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Legislative Scramble to Protect IVF in AL, AL IVF Ruling Sidelines FL Bill & More

March 05, 2024 (1 min read)

AL Lawmakers Scramble to Address Supreme Court’s IVF Ruling

Alabama’s House and Senate have fast tracked legislation (HB 237 and SB 159) that would grant civil and criminal immunity to providers of in vitro fertilization procedures. Several providers in the state paused IVF procedures after the Alabama Supreme Court issued a decision granting “personhood” status to frozen embryos and making such clinics subject to prosecution for destroying them under the state’s wrongful death law. Both bills were passed by their chamber of origin and could become law this week. (AL.COM, LEXISNEXIS STATE NET)

Fallout from AL IVF Ruling in FL

Florida Sen. Erin Grall (R) pulled her bill (SB 476) aimed at granting civil protections to unborn children after concerns were raised about its potential impact on IVF procedures, following the Alabama Supreme Court’s IVF ruling. The measure had already cleared a couple of committees, but Grall said work had to be done to safeguard IVF treatment. (WASHINGTON POST, LEXISNEXIS STATE NET)

MS House Approves Medicaid Expansion Bill

Mississippi’s House passed a bill (HB 1725) that would expand Medicaid to cover those who earn less than 138% of the federal poverty limit but require them to work at least 20 hours a week at a job that doesn’t provide health insurance coverage. Lt. Gov. Delbert Hosemann (R), who also leads the state’s Senate, has expressed support for a companion bill in that chamber. But Gov. Tate Reeves (R) has steadfastly opposed Medicaid expansion and indicated he’s skeptical about the feasibility of work requirements. (PLURIBUS NEWS)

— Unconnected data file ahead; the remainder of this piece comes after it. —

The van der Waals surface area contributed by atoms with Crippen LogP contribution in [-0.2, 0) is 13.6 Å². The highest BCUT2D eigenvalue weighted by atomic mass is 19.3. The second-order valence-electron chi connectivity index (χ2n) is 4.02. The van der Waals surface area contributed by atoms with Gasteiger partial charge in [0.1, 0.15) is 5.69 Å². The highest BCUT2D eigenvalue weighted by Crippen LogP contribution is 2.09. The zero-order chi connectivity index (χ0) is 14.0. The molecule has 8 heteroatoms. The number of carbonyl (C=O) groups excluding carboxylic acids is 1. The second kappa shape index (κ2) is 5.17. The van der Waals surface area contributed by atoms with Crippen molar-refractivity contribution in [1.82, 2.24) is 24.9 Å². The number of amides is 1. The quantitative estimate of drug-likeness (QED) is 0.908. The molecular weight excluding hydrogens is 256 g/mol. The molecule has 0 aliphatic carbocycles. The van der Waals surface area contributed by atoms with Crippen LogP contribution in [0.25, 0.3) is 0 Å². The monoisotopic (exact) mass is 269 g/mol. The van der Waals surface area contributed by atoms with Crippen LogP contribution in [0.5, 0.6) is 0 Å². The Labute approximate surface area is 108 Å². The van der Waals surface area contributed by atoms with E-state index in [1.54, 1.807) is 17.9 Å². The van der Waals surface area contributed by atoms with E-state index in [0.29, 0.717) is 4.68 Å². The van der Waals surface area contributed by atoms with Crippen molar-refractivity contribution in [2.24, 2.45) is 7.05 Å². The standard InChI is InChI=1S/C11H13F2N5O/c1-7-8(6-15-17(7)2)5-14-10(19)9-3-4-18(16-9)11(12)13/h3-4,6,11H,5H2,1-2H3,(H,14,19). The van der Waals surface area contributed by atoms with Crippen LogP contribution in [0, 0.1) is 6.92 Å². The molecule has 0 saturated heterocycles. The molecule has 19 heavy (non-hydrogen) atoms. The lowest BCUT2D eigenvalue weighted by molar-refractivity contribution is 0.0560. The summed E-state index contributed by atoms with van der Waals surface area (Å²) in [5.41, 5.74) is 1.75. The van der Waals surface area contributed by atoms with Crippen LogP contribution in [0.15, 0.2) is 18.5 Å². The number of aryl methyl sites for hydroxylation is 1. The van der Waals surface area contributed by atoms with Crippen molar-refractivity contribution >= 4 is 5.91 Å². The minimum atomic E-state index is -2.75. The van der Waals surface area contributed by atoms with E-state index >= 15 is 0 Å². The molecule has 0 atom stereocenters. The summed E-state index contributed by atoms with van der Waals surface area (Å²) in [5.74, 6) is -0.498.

CA Lawsuit Targets Implicit Bias Training in Health Care Education

A pair of Los Angeles-based doctors and the activist group Do No Harm have filed a lawsuit challenging California’s requirement that all continuing medical education courses include training in implicit bias, unconscious beliefs that could contribute to racial and ethnic bias. The suit is part of a national effort by right-leaning advocacy groups to push back against DEI initiatives in health care, partly spurred by the U.S. Supreme Court’s ruling last year barring affirmative action in higher education. (KFF HEALTH NEWS)

—Compiled by SNCJ Managing Editor KOREY CLARK

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